This release includes bug fixes, multi-factor authentication (MFA) policies for applications, an API to mark a user's email address as verified, and the ability to limit webhooks to a certain tenant.

Announcing FusionAuth 1.37

We’re excited to announce the release of version 1.37 of FusionAuth. It shipped in August, 2022. The 1.37 release includes bug fixes, multi-factor authentication (MFA) policies for applications, an API to mark a user’s email address as verified, and the ability to limit webhooks to certain tenants.

This release contains many new features, enhancements, and bug fixes. As always, please see the release notes for a full breakdown of the changes between 1.36 and 1.37.

There are a few such changes worth highlighting, but wow, there’s a lot of stuff in this release. Please, please, check out the release notes.

Configure MFA requirements for an application

Previous to this release, you enabled MFA on a tenant by tenant basis. When a user had MFA enabled, they completed the MFA process for every application they logged in to.

In conversations with customers, we discovered they were using FusionAuth as a CIAM system for more than one type of application, and that our MFA implementation was lacking.

Some applications were low risk and consumer facing. For these, our customers wanted to ensure new account creation and onboarding was as easy as possible. One example of this is a freemium gaming application.

Other applications were higher risk, with a corresponding greater need for identity assurance. For example, an internal application where compliance requirements dictated MFA or a customer application allowing valuable transactions such as a financial transfer.

If you enable MFA for all users, the first application’s onboarding and growth suffers. If MFA is disabled, the second kind of application is riskier and in some cases in violation of governance policies.

The solution is to allow MFA to be enabled or disabled on a per application basis.

To do so with this version of FusionAuth, log in to the FusionAuth administrative user interface, navigate to the “Applications” tab and edit your application. Proceed to the “Multi-Factor” tab and choose from the “On login policy” dropdown.

The application specific MFA settings.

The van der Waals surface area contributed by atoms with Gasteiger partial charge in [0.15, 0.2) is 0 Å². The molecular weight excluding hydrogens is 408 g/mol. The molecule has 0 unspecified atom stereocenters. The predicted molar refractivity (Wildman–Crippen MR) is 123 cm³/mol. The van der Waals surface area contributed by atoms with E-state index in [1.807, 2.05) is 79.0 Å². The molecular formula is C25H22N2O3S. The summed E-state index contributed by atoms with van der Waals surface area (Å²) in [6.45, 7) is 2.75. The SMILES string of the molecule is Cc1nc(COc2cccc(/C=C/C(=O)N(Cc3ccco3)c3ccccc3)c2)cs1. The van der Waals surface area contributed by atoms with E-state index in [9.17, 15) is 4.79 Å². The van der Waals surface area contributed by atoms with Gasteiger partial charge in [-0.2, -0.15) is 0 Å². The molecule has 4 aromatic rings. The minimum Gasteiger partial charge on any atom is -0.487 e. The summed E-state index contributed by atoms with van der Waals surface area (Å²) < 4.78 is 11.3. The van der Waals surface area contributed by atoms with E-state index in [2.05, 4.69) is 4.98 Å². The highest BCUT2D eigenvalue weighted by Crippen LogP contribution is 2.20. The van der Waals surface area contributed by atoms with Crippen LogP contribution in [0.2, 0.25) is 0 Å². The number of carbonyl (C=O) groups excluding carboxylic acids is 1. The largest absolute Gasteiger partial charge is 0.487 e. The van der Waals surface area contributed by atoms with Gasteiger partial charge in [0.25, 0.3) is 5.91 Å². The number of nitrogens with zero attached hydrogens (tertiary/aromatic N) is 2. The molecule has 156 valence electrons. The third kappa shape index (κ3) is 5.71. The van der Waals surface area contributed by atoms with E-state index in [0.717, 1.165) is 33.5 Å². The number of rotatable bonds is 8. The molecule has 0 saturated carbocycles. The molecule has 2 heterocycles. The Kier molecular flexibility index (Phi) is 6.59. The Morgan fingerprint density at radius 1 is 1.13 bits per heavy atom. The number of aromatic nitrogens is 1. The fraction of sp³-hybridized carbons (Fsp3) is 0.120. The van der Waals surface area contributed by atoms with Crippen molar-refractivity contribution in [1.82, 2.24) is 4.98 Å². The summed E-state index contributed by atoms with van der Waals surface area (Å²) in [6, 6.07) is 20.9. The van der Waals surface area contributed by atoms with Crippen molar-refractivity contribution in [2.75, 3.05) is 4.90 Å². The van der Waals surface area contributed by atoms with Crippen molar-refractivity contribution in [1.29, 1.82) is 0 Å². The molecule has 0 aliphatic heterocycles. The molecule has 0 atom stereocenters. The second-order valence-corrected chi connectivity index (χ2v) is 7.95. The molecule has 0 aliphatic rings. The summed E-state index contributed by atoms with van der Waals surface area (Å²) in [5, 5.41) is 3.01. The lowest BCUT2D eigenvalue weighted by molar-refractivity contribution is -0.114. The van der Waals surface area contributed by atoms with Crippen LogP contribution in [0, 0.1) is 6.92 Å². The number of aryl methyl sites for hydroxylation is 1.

The application specific MFA settings.

You have four choices. You can:

  • Disable application specific MFA configuration. In this case, the application will have the same behavior as it did in previous versions of FusionAuth as described above.
  • Enable the application specific MFA configuration and set the “Trust policy” to “Any”. Then, if the user has completed an MFA challenge for any FusionAuth managed application, they will not be challenged again for this application until the timespan configured for “Two-Factor trust” has expired.
  • Enable the application specific MFA configuration and set the “Trust policy” to “This application”. In this case, if the user has completed an MFA challenge for this application, they will not be challenged until the duration configured for “Two-Factor trust” has expired. However, if they have completed the MFA challenge for another application, they’ll be prompted to complete MFA when they try to log in to this one.
  • Enable the application specific MFA configuration and set the “Trust policy” to “None”. The user must complete an MFA challenge for every login to this application.

Note that this doesn’t enforce MFA if a user doesn’t have one or more MFA methods enabled. There’s a recommended workaround for that documented in the MFA guide. This functionality requires a valid FusionAuth license. Please see the pricing page for more information.

Webhooks, applications and tenants

Previous to this release, a small but non-zero number of webhooks could be associated with an application. This was not recommended and caused confusion for our users. In this release, all webhooks are associated with a tenant; you won’t be able to configure application specific webhooks any more.

However, you will be able to associate a webhook with zero or more tenants. This can be useful when segmenting environments using tenants. You typically don’t want your production webhooks to receive events from the staging tenant and vice versa.

Configuring webhooks to fire only for certain tenants.
Configuring webhooks to fire only for certain tenants.